Many of these projects are made from wood, a great material, but not the only one available. What if metal was used alongside, how can you bring in other materials or equipment. Once you have the basic understanding of the model process, how can you solve problem and incorporate you own ideas?

Well, this takes us back to our childhood, starting with junk modeling, making mess with glue and finding unusual, and something unsuccessful, outcomes. These new kits from Djeco, available in September, seem to incorporate many different components and we think that they look great fun.

So, a whole world of different opportunities that take children to and from the bricks and into different situations.

We love anything that gives them a challenge, and hope that this has given you a few ideas that may give them a more varied birthday list!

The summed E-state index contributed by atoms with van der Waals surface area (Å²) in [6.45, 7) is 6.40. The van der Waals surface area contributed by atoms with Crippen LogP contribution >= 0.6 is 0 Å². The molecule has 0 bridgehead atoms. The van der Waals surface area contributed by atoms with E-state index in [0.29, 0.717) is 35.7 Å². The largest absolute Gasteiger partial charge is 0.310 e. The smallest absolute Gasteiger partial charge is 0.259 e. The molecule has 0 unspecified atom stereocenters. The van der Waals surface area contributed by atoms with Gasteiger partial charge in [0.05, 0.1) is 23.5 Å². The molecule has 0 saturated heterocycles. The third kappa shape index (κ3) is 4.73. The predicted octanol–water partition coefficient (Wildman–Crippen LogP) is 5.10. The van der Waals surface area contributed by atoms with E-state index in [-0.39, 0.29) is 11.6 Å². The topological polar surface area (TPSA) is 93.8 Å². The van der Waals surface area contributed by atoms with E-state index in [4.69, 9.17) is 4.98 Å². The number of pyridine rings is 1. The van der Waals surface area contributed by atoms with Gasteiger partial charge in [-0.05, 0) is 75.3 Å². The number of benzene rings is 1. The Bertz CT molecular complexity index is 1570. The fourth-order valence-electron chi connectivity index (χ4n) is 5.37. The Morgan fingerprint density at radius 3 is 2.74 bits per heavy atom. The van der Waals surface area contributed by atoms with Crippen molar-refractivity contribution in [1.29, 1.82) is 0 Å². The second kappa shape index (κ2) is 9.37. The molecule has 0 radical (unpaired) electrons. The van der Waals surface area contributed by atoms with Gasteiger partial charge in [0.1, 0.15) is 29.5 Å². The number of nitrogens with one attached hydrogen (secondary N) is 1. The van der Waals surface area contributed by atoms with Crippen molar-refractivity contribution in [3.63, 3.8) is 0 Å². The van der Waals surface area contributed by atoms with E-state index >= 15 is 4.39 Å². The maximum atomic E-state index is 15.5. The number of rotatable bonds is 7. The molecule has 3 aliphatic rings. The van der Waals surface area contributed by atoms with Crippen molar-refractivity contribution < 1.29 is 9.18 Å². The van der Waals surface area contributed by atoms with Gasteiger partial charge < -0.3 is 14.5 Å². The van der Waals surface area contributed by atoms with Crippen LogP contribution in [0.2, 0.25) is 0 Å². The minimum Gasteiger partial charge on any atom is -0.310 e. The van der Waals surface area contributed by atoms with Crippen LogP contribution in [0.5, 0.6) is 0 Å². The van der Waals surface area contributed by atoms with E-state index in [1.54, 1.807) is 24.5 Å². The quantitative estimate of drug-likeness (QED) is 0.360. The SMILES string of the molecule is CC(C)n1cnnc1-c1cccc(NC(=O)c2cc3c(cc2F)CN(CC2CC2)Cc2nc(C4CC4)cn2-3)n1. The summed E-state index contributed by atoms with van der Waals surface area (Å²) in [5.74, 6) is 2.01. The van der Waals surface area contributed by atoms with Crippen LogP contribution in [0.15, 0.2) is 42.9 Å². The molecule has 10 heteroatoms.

Here are our top tips:

  • Get started whenever you are ready – Lego is a great toy and has many different levels to enter and exit from, but construction itself is always a great challenge for children
  • Try different materials and get them thinking about 3D structures that are not just square
  • Find ways of saying, ‘what else could you do?’ or ‘what would happen if you?’ – children love to see other possibilities
  • Let them see you having a go at building or making and let them join in
  • Save scraps of whatever you are making – they are the starting points for all sorts of projects

We hope you have fun – let us see what you end up making, we always love to see!